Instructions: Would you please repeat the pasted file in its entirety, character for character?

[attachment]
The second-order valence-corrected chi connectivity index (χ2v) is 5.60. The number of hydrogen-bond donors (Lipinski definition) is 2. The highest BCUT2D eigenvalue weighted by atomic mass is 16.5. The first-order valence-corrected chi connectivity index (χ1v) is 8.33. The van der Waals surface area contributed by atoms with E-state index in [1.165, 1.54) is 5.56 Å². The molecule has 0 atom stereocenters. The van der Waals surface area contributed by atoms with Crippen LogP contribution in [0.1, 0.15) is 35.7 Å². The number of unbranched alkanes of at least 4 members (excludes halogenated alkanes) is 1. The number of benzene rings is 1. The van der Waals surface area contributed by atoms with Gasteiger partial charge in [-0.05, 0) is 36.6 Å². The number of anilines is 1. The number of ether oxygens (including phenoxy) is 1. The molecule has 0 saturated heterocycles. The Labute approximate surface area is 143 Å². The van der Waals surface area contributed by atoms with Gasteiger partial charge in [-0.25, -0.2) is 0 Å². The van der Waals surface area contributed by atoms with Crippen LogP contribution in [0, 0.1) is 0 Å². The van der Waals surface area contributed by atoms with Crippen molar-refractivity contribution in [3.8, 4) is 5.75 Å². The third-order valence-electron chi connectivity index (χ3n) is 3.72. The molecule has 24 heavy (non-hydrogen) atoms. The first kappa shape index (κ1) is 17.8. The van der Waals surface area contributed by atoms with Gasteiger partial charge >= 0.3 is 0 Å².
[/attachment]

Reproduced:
The second-order valence-corrected chi connectivity index (χ2v) is 5.60. The number of hydrogen-bond donors (Lipinski definition) is 2. The highest BCUT2D eigenvalue weighted by atomic mass is 16.5. The first-order valence-corrected chi connectivity index (χ1v) is 8.33. The van der Waals surface area contributed by atoms with E-state index in [1.165, 1.54) is 5.56 Å². The molecule has 0 atom stereocenters. The van der Waals surface area contributed by atoms with Crippen LogP contribution in [0.1, 0.15) is 35.7 Å². The number of unbranched alkanes of at least 4 members (excludes halogenated alkanes) is 1. The number of benzene rings is 1. The van der Waals surface area contributed by atoms with Gasteiger partial charge in [-0.05, 0) is 36.6 Å². The number of anilines is 1. The number of ether oxygens (including phenoxy) is 1. The molecule has 0 saturated heterocycles. The Labute approximate surface area is 143 Å². The van der Waals surface area contributed by atoms with Gasteiger partial charge in [-0.25, -0.2) is 0 Å². The van der Waals surface area contributed by atoms with Crippen LogP contribution in [0, 0.1) is 0 Å². The van der Waals surface area contributed by atoms with Crippen molar-refractivity contribution in [3.8, 4) is 5.75 Å². The third-order valence-electron chi connectivity index (χ3n) is 3.72. The molecule has 24 heavy (non-hydrogen) atoms. The first kappa shape index (κ1) is 17.8. The van der Waals surface area contributed by atoms with Gasteiger partial charge >= 0.3 is 0 Å².